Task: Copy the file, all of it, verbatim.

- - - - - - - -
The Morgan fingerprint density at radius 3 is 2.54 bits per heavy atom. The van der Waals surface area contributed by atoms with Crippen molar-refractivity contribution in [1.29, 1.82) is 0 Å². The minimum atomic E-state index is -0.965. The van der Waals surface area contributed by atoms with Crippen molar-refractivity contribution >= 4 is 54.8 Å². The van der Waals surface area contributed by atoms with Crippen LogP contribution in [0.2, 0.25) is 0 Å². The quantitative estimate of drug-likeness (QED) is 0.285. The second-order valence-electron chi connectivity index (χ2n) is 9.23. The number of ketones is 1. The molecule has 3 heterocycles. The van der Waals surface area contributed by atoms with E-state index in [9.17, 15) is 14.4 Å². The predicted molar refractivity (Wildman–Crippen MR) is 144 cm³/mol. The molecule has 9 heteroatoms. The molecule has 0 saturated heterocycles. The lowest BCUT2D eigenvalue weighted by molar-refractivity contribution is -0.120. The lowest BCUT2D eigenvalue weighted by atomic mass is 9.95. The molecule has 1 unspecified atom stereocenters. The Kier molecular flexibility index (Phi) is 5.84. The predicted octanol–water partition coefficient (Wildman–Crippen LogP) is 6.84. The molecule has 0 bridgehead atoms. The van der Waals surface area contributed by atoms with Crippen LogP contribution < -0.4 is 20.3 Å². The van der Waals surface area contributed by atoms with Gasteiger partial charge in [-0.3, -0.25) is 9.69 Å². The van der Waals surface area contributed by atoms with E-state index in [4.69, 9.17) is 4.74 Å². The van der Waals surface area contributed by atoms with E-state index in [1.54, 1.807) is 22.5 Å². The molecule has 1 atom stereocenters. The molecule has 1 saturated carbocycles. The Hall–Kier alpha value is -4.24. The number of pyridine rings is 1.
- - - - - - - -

The Morgan fingerprint density at radius 3 is 2.54 bits per heavy atom. The van der Waals surface area contributed by atoms with Crippen molar-refractivity contribution in [1.29, 1.82) is 0 Å². The minimum atomic E-state index is -0.965. The van der Waals surface area contributed by atoms with Crippen molar-refractivity contribution >= 4 is 54.8 Å². The van der Waals surface area contributed by atoms with Crippen LogP contribution in [0.2, 0.25) is 0 Å². The quantitative estimate of drug-likeness (QED) is 0.285. The second-order valence-electron chi connectivity index (χ2n) is 9.23. The number of ketones is 1. The molecule has 3 heterocycles. The van der Waals surface area contributed by atoms with E-state index in [9.17, 15) is 14.4 Å². The predicted molar refractivity (Wildman–Crippen MR) is 144 cm³/mol. The molecule has 9 heteroatoms. The molecule has 0 saturated heterocycles. The lowest BCUT2D eigenvalue weighted by molar-refractivity contribution is -0.120. The lowest BCUT2D eigenvalue weighted by atomic mass is 9.95. The molecule has 1 unspecified atom stereocenters. The Kier molecular flexibility index (Phi) is 5.84. The predicted octanol–water partition coefficient (Wildman–Crippen LogP) is 6.84. The molecule has 0 bridgehead atoms. The van der Waals surface area contributed by atoms with Crippen LogP contribution < -0.4 is 20.3 Å². The van der Waals surface area contributed by atoms with Gasteiger partial charge in [-0.3, -0.25) is 9.69 Å². The van der Waals surface area contributed by atoms with E-state index in [4.69, 9.17) is 4.74 Å². The van der Waals surface area contributed by atoms with E-state index in [1.54, 1.807) is 22.5 Å². The molecule has 1 atom stereocenters. The molecule has 1 saturated carbocycles. The Hall–Kier alpha value is -4.24. The number of pyridine rings is 1.